Top 12 books for 2012

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scribbly booksNow I’ve accepted that I won’t get “Daniel Deronda” finished by midnight (I’m half way through its 899 pages at 6 pm …) I can, copying my dear friend, Ali, reveal my Top 12 for 2012.

Note: I review several books in each review post, so you may need to scroll down to find the appropriate review.

Fiona Joseph – “Beatrice” – excellent biography of the unconventional Cadbury heiress who tried to give away her fortune to the chocolate factory workers

Francis Pryor – “The Making of the British Landscape” – a marvellous read covering history, geography and geology

Elizabeth Taylor – “A Game of Hide and Seek” – like Ali, I’m only allowing myself one Taylor and one Hardy, and this is the Taylor

Georgette Heyer – “The Grand Sophy” – this was the year I rediscovered Heyer in a big way

Thomas Hardy – “The Return of the Native” – read it to death for A level; still love it now

E. M. Delafield – “The Diary of a Provincial Lady” – a reread of a beloved set of books

Charlotte Bronte – “Jane Eyre” – there’s always something different to find!

David Goldblatt – “How to Watch the Olympics” – I couldn’t ignore the Olympics and this explained EVERYTHING (I don’t seem to have reviewed this on here – will add a review later)

Victoria Eveleigh – the “Katy” books – marvellous new pony books just as good as the old ones

Kenneth O. Morgan – “Michael Foot” – a wonderful biography, so sad when it ended

Dodie Smith – “The Town in Bloom” – felt like a re-read even though it wasn’t!

Carol Fisher Saller – “The Subversive Copy Editor” – how could I not?

Interestingly, five re-reads and five new reads. Four non-fiction and six fiction, which vaguely matches my stats for the year: 116 read of which 79 were fiction and 37 non-fiction

Honourable mentions go to two more re-reads:

Paul Magrs – “Exchange” – slightly magical realism and a mention of something dear to my heart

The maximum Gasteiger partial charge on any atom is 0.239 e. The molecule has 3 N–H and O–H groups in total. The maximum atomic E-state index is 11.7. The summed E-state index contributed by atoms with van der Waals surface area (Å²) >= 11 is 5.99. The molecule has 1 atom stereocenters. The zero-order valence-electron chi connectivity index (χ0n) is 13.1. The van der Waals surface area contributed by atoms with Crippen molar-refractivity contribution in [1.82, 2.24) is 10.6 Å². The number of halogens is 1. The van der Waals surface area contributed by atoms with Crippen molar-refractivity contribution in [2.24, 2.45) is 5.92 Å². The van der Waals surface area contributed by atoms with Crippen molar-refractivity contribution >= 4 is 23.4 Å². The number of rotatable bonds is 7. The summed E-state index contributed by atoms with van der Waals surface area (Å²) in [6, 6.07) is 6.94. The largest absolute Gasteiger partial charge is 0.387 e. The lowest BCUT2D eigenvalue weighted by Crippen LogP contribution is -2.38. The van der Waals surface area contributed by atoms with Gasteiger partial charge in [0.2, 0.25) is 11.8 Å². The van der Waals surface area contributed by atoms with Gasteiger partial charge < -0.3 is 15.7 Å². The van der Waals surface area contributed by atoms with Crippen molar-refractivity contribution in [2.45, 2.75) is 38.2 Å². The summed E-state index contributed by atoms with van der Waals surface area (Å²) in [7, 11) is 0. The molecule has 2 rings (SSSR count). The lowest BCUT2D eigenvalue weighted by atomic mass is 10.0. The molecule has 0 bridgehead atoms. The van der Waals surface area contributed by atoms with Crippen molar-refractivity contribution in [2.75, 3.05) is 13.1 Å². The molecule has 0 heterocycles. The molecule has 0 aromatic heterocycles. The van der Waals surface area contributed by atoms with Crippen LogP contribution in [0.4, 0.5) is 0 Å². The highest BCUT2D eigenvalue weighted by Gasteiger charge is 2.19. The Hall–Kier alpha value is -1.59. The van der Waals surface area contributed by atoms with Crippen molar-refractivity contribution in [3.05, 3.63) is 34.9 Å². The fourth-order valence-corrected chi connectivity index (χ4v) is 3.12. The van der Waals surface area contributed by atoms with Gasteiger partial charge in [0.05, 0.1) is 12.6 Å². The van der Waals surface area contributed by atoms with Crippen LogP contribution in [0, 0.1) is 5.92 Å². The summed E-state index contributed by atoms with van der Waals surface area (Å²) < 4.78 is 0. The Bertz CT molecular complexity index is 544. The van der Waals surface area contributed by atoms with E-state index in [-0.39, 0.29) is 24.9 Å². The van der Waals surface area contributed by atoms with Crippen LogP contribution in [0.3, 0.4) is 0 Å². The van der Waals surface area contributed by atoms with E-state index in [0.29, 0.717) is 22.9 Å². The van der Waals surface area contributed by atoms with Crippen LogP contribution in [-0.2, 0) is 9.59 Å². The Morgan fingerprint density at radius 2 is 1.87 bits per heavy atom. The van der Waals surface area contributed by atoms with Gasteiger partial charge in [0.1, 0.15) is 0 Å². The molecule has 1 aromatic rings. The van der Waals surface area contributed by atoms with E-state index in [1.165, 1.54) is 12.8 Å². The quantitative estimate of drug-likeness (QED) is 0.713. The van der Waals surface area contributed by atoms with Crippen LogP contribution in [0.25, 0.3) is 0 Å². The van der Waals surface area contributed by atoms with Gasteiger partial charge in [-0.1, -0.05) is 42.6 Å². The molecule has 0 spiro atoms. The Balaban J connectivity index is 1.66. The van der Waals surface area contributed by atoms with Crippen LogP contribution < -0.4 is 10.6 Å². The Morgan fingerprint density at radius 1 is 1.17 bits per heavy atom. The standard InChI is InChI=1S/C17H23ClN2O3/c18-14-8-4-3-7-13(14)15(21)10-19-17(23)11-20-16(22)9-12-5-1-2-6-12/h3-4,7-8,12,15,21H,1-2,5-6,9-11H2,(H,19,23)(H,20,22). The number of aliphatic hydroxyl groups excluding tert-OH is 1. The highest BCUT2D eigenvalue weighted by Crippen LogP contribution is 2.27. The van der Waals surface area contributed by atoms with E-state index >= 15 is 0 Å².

Jane Austen – “Northanger Abbey” – laugh out loud funny, honestly!

“Daniel Deronda” will be one of my top reads for 2013, though!

Book reviews – The Town in Bloom, The New Moon with the Old and the Subversive Copy Editor

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A more gentle mix this time of charming novels and a book about editing … I’m also whizzing through the months of the TBR now we’re in the middle of the year’s acquisitions: yes, I’ve made it to May, although I do still have one left from my last birthday, and an omnibus from last Christmas.

Dodie Smith – “The Town in Bloom”

(16 May 2012)

An absolutely charming and delightful, adorable book, written in that naive voice I love in Barbara Comyns and Victoria Clayton. I am amazed that I don’t seem to have read this book before, and regret missing out on it for so many years – this should have been a many times re-read!

Tiny Mouse comes to London to get into the theatre, acquires her nickname and bluffs her way into a job at the Crossway Theatre. As demonstrated so amusingly, she can’t actually act, but she’s a good assistant and becomes – perhaps too much – part of the fabric of the place. She lives at a dotty Club with three other girls, and at the end of one memorable summer they pledge to meet up every five years. Forty years on, she looks back on that summer, as they all do, and the present-day framing allows an excellent and seamless update on all of the characters, which makes for a full and satisfying read. I adored this book, which didn’t put a foot wrong, and I wish I’d found it years ago!

Dodie Smith – “The New Moon with the Old”

(16 May 2012)

I couldn’t resist jumping straight into this other charming Dodie Smith novel, the plot of which was very reminiscent of Victoria Clayton’s books (or, I should say, VC’s are reminiscent of DS’s). Jane Minton arrives to a new position as secretary/housekeeper to a large family house, only for everything to go to pot when the father of the house is accused of business wickednesses. We then get a section narrated by each of the four children of the house as they try to become independent. Lovely stories, really giving us four in one as far as novels are concerned, with a delightful cast of supporting characters. Even though some of the assumptions about women blossoming when presented with the right man to hang off are a little hard to swallow, it doesn’t take away from the delight – and yes, romance – and the quirkiness and humour of this lovely, absorbing read.

Carol Fisher Saller – “The Subversive Copy Editor”

(7 June 2012)